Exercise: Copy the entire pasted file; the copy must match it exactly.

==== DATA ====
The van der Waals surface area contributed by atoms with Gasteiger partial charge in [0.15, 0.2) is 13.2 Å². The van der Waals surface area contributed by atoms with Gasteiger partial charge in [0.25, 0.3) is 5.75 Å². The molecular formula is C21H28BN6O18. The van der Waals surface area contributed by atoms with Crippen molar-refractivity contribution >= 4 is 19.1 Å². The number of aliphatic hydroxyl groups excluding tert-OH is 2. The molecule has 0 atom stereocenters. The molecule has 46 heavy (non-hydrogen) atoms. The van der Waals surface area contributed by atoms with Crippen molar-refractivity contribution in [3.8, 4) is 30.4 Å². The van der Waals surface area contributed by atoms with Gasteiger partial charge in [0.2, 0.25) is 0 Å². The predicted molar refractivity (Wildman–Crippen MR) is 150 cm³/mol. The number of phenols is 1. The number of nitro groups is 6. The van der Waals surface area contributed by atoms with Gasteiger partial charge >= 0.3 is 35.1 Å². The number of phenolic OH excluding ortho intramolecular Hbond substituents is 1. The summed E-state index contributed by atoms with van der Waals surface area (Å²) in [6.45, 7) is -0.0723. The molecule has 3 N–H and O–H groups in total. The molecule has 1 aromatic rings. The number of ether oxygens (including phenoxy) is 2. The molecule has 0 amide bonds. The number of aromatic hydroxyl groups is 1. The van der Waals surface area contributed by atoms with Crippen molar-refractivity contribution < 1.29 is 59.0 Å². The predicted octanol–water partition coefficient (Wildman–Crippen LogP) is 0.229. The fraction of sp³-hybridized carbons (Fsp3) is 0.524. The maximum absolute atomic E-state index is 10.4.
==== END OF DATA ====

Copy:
The van der Waals surface area contributed by atoms with Gasteiger partial charge in [0.15, 0.2) is 13.2 Å². The van der Waals surface area contributed by atoms with Gasteiger partial charge in [0.25, 0.3) is 5.75 Å². The molecular formula is C21H28BN6O18. The van der Waals surface area contributed by atoms with Crippen molar-refractivity contribution >= 4 is 19.1 Å². The number of aliphatic hydroxyl groups excluding tert-OH is 2. The molecule has 0 atom stereocenters. The molecule has 46 heavy (non-hydrogen) atoms. The van der Waals surface area contributed by atoms with Crippen molar-refractivity contribution in [3.8, 4) is 30.4 Å². The van der Waals surface area contributed by atoms with Gasteiger partial charge in [0.2, 0.25) is 0 Å². The predicted molar refractivity (Wildman–Crippen MR) is 150 cm³/mol. The number of phenols is 1. The number of nitro groups is 6. The van der Waals surface area contributed by atoms with Gasteiger partial charge >= 0.3 is 35.1 Å². The number of phenolic OH excluding ortho intramolecular Hbond substituents is 1. The summed E-state index contributed by atoms with van der Waals surface area (Å²) in [6.45, 7) is -0.0723. The molecule has 3 N–H and O–H groups in total. The molecule has 1 aromatic rings. The number of ether oxygens (including phenoxy) is 2. The molecule has 0 amide bonds. The number of aromatic hydroxyl groups is 1. The van der Waals surface area contributed by atoms with Crippen molar-refractivity contribution < 1.29 is 59.0 Å². The predicted octanol–water partition coefficient (Wildman–Crippen LogP) is 0.229. The fraction of sp³-hybridized carbons (Fsp3) is 0.524. The maximum absolute atomic E-state index is 10.4.